Data Privacy Day
Follow These Best Practices to Protect Your Business Data
Today, with nearly every industry reliant on technology and computing services, digital data is one of the most critical assets of a company. The loss, corruption or exposure of private data can result in lost time and money, and potentially damage a company’s reputation.
Best practices regarding data privacy and Internet security have evolved and improved in recent years. Following them will help individual employees and businesses keep their data safe and secure. With Data Privacy Day being observed on Jan. 28, now is a great time to ensure your company’s policies and procedures are up to date.
“We live in an ever-changing digital landscape, with hackers always attempting to gather access to our information,” says John Ketelhut, IT Manager at Arvig.
Use a Trusted Hosted Provider
Cloud computing has made it cheaper and easier for small businesses to host their data and applications remotely, as opposed to a company running servers and storage devices on their own premises.
Providers typically offer very reliable and secure services, but every business owner must ensure they choose a trusted host. Arvig’s Business IT Services reliably backs up business customer’s data, and provides a full complement of disaster recovery features. Backup and data recovery solutions are designed to quickly revive your network following unplanned downtime to ensure your business is up and running as quickly as possible.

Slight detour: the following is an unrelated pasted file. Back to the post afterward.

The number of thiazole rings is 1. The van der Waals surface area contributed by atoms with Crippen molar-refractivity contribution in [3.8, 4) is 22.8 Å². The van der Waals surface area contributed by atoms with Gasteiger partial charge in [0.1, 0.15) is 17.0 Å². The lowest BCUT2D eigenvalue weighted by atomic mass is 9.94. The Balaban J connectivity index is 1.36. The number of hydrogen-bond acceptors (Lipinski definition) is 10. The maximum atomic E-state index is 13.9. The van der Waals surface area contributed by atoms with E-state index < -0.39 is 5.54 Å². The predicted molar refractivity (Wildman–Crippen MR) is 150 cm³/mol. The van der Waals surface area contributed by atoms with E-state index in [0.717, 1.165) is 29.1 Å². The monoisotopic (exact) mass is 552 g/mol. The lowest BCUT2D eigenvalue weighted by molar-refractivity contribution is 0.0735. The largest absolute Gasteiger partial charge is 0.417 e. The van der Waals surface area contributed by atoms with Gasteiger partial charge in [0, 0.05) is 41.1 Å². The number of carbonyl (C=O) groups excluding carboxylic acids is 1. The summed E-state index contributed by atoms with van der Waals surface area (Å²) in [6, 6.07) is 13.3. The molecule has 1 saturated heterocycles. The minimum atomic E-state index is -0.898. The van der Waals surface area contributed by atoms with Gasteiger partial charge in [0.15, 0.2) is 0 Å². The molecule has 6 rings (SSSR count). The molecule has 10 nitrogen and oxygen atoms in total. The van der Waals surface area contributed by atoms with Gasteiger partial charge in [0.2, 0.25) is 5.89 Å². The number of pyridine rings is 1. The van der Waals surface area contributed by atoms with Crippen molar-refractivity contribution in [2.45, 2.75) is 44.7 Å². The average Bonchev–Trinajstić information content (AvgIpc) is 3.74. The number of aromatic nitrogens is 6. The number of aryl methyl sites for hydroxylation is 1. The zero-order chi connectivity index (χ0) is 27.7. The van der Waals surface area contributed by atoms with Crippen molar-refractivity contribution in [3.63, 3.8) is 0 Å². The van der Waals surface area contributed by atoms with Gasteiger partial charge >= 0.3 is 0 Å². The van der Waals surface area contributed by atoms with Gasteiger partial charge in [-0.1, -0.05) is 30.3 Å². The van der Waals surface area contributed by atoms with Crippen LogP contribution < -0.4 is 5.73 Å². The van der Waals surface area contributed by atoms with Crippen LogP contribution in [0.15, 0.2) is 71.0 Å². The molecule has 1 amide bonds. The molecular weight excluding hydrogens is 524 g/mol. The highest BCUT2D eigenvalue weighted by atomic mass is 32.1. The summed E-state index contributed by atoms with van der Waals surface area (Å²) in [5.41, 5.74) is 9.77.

Arvig’s experts, located in Minnesota, proactively monitor and troubleshoot the network handling your data 24/7/365, maintaining business continuity.
Back Up Data Securely
Since a company’s data is so valuable, it’s important to make regular backups of all key databases and repositories. Backups should be tested regularly to make sure the data you need is actually there and usable.
Business IT services, such those offered from Arvig, can help with this process. If possible, backup copies should be distributed geographically, so if a company’s headquarters is impacted by a natural disaster or power outage data can still be retrieved from an alternative location.
Cloud hosting providers often offer complete backup solutions that are priced according to the volume of data and speed of data recovery. When designing a system for data backups, your company’s IT leader should ensure that any remote files are secured and only accessible to users who would need to work with the data in case of an incident.
Offer a VPN Service
Many businesses rely on a virtual private network (VPN) to allow people to access corporate resources from remote locations. With a VPN, your employees must authenticate with their personal credentials to create a secure channel between their computer and your company’s local network. This ensures that all data transfer between the two locations cannot be obstructed or corrupted by a third party.
Stay Suspicious With Email
With so much of a company’s communications happening over email, it is crucial for all employees to be aware of email best practices. The key concept is to always be suspicious when opening an email message, especially if you do not recognize the sender’s address.
Spamming and phishing continues to affect a wide majority of Internet users, and these types of messages will often be disguised to appear legitimate. You should never open an email message that looks like it could be dangerous, and especially not if it contains an attachment or external link. Always report these messages to your local IT expert to ensure your data remains safe.